The recent proposal by the Group of Four Plus One to modify the accounting treatment of operating leases has attracted considerable comment. However, a review of the publicly available submissions to this proposal reveals that no one has addressed the issue in terms of the primary objective of general purpose financial reports, that is, to provide decision useful information to non-professional investors. This thesis seeks to redress this gap by providing some evidence of the ability of nonprofessional investors to evaluate operating leases as they are presented according to current accounting standards and alternative presentation formats. The thesis reports the results of an experiment carried out on surrogates for nonprofessional investors. The main finding is that the vast majority of subjects were unable to evaluate operating lease information when it was disclosed in the notes, rather than reported in the body of the Statement of Financial Position. Subjects consistently relied on reported figures and seemed unable to incorporate information presented in the notes to the financial reports, even when the links between the notes and the reported figures were made more obvious than is currently the case. The finding has a number of implications. It would appear that the existing accounting treatment of operating leases is the source of a structural information asymmetry, as a substantial proportion of users were unable to evaluate information relating to operating leases. This information asymmetry should be removed for reasons of economic efficiency. The recent withdrawal by non-professional investors from equity markets shows that non-professional investors will react strongly if they start to doubt the ability of general-purpose financial reports to provide them with decision useful information.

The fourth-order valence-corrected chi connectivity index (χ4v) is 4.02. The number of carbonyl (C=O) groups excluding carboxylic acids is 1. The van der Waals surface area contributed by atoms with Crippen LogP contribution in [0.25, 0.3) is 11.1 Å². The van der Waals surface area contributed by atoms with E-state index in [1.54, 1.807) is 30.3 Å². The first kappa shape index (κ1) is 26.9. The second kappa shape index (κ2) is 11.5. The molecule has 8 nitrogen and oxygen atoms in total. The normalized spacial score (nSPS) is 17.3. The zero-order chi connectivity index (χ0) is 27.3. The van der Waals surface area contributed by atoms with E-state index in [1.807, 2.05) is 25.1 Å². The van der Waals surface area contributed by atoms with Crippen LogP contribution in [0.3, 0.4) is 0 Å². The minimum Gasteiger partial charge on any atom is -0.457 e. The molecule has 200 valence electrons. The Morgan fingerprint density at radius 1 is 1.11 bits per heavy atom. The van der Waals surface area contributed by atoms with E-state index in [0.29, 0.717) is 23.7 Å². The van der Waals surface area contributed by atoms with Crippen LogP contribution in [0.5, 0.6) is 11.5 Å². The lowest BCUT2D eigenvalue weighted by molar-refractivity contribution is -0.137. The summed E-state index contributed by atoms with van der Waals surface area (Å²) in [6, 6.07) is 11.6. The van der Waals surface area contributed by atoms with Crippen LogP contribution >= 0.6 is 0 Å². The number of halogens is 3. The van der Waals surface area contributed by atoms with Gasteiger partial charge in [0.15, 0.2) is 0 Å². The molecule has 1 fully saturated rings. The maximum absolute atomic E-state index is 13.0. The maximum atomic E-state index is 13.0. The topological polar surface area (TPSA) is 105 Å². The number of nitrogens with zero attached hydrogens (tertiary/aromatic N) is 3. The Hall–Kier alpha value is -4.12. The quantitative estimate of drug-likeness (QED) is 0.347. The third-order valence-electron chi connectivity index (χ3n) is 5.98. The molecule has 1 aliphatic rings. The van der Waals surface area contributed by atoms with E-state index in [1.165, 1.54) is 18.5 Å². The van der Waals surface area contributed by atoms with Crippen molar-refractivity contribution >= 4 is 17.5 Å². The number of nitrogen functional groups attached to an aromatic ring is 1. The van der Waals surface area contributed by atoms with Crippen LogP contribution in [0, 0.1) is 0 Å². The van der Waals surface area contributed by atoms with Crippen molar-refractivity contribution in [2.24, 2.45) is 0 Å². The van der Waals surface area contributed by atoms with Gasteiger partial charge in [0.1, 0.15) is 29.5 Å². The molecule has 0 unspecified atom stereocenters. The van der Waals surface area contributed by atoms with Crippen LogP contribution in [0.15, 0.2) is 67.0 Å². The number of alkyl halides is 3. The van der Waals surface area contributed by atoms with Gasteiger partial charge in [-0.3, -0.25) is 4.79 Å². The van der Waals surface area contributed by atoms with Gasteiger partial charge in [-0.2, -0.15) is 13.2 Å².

|Date of Award||2003|
|Supervisor||Mark BURTON (Supervisor) & Edward E. Clark (Supervisor)|